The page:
NYT: A comeback for the gateway drug theory?

Is the gateway drug theory making a comeback? A new article from The New York Times by Douglas Quenqua took a look at new studies and what they found about the impact on marijuana, nicotine, and alcohol on harder drug use.

From the report:

A Columbia University study published in November in Science Advances showed that rats exposed to alcohol were far more likely than other rats to push a lever that released cocaine.

Most critical to the viability of gateway theory, both studies found there was no enabling effect when the order of the drugs was reversed. Taking cocaine did not make the rodents more susceptible to the effects of alcohol or nicotine, supporting the idea that some drugs are better positioned than others to act as place-setters.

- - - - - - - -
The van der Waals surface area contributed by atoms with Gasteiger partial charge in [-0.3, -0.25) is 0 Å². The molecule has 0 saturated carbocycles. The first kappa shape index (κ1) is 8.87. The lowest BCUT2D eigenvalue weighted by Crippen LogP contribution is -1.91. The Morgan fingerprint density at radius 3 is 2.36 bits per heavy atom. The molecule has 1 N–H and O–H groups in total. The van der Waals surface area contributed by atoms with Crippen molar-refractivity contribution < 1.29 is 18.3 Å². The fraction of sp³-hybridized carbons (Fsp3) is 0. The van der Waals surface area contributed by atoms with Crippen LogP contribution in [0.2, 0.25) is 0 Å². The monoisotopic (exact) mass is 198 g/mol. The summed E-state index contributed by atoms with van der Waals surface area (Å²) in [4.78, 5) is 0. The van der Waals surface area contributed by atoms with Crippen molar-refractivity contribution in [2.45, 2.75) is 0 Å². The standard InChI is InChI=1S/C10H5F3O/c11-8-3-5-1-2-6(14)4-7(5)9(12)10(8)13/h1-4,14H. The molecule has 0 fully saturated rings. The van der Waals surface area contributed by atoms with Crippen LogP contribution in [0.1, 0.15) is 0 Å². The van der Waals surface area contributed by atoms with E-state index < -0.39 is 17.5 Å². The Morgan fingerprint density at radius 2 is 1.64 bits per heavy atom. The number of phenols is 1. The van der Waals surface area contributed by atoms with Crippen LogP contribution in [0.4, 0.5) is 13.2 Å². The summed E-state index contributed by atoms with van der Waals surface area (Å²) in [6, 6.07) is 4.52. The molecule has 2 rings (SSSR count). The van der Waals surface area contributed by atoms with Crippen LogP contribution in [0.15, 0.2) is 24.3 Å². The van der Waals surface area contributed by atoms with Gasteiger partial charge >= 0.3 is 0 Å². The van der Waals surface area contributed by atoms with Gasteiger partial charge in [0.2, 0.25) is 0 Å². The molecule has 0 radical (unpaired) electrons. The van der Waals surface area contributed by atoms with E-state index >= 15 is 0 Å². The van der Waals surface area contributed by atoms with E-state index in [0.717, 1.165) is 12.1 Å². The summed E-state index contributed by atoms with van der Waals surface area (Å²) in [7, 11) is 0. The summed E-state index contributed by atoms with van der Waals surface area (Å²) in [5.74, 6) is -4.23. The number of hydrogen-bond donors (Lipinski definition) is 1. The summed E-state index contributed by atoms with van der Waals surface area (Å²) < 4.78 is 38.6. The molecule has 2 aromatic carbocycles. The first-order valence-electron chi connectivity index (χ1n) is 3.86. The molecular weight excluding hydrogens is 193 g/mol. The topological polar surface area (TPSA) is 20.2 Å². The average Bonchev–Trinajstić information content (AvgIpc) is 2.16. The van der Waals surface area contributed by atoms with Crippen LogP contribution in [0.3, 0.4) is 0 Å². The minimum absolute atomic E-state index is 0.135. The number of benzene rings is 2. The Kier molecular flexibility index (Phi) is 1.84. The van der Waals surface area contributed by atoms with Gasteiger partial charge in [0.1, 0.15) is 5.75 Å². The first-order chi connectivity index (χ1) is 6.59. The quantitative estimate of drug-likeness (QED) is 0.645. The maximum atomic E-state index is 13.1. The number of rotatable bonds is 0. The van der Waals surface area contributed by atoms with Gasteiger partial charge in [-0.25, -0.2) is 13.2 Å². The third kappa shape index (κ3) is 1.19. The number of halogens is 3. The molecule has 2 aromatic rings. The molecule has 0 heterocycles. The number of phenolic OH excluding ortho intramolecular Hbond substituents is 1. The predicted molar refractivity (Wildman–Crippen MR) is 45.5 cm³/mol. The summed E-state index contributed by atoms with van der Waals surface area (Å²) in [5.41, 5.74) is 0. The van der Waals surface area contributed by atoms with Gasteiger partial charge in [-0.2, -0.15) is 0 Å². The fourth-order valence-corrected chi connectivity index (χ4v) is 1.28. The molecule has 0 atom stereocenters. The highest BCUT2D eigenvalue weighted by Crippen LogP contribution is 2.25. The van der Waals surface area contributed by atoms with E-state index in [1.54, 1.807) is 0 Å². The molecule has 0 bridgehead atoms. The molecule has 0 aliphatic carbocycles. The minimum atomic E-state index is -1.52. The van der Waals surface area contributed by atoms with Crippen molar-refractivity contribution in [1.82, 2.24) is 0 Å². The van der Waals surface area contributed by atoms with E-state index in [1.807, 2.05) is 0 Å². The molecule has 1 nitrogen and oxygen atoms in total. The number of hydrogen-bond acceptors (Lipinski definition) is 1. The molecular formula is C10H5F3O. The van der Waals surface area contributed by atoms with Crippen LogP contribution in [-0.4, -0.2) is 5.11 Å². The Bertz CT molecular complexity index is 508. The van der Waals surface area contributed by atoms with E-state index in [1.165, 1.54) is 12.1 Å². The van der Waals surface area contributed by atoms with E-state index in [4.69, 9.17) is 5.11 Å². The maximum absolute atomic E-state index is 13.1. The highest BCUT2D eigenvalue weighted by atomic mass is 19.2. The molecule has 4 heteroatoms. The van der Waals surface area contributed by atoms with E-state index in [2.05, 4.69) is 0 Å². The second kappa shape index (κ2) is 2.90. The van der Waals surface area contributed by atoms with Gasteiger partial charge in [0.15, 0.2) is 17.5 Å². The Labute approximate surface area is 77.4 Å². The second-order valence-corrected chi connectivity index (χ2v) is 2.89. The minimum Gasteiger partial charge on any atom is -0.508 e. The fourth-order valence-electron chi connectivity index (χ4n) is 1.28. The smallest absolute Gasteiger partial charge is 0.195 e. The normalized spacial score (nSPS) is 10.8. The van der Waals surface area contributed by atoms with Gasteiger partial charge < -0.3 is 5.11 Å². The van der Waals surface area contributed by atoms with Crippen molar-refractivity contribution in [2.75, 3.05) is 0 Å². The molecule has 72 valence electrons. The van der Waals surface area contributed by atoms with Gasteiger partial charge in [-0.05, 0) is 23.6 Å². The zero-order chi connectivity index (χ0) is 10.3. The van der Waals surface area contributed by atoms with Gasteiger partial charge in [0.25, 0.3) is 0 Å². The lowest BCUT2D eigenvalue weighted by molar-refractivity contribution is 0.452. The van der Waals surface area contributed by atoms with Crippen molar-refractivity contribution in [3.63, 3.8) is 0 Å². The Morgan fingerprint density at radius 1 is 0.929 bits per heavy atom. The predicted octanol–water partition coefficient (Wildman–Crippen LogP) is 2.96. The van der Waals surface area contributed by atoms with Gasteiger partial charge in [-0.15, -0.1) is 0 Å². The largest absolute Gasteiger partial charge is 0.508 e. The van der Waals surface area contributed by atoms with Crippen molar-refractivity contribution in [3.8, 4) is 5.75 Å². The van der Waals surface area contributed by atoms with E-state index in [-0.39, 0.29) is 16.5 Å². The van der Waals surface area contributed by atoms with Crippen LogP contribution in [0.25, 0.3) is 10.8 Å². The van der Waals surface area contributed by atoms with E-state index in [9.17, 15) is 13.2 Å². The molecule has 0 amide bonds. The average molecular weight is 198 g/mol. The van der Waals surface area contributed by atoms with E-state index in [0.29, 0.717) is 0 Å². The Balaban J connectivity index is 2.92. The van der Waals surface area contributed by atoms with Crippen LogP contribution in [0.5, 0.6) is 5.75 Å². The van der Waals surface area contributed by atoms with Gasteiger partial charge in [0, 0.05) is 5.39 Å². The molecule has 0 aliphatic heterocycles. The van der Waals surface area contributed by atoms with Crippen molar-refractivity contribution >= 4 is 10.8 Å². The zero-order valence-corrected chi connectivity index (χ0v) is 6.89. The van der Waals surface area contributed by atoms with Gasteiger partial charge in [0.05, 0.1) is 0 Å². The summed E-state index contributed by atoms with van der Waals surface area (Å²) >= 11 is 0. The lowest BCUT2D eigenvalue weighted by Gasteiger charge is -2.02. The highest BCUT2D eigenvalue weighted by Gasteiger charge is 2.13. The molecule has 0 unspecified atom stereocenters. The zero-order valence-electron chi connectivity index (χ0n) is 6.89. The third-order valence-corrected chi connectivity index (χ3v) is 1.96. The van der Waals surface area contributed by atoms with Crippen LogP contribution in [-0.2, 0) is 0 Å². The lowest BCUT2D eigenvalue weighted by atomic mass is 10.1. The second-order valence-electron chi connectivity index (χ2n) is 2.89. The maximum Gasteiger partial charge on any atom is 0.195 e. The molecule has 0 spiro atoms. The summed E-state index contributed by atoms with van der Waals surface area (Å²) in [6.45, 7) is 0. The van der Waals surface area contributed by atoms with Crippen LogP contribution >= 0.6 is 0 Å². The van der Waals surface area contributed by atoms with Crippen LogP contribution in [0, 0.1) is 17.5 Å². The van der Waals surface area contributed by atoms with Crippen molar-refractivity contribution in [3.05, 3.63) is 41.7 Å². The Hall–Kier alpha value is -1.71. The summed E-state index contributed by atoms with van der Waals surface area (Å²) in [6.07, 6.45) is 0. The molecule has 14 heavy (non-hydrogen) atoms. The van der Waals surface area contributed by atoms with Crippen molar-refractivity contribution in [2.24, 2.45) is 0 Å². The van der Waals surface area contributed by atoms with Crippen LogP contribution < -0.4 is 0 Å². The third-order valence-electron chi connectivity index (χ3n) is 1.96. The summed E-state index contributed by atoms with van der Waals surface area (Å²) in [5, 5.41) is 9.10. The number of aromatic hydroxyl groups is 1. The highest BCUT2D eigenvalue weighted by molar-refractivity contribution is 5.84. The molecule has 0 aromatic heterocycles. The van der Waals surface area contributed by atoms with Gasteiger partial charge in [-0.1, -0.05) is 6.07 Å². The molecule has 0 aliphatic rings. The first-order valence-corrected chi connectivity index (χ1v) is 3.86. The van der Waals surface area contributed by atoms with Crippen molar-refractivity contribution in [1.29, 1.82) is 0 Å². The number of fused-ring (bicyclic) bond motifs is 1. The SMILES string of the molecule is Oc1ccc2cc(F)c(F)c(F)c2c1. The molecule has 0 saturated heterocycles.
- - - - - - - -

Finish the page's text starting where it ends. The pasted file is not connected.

But not all studies agree with the gateway drug theory. Quenqua notes:

Another knock on the gateway theory: In Japan, where marijuana use is far lower than in most Western countries, only 83 percent of illicit drug users started out smoking pot, according to a 2010 study. And there is now mounting evidence that factors such as poverty and poor social environment are a greater predictor of hard drug use than early exposure to soft drugs.

The full article is well-worth a read, and includes advice on how to talk to your kids about “soft” drugs and the potential long-term impact on their health and wellness. Give it a read over at The New York Times.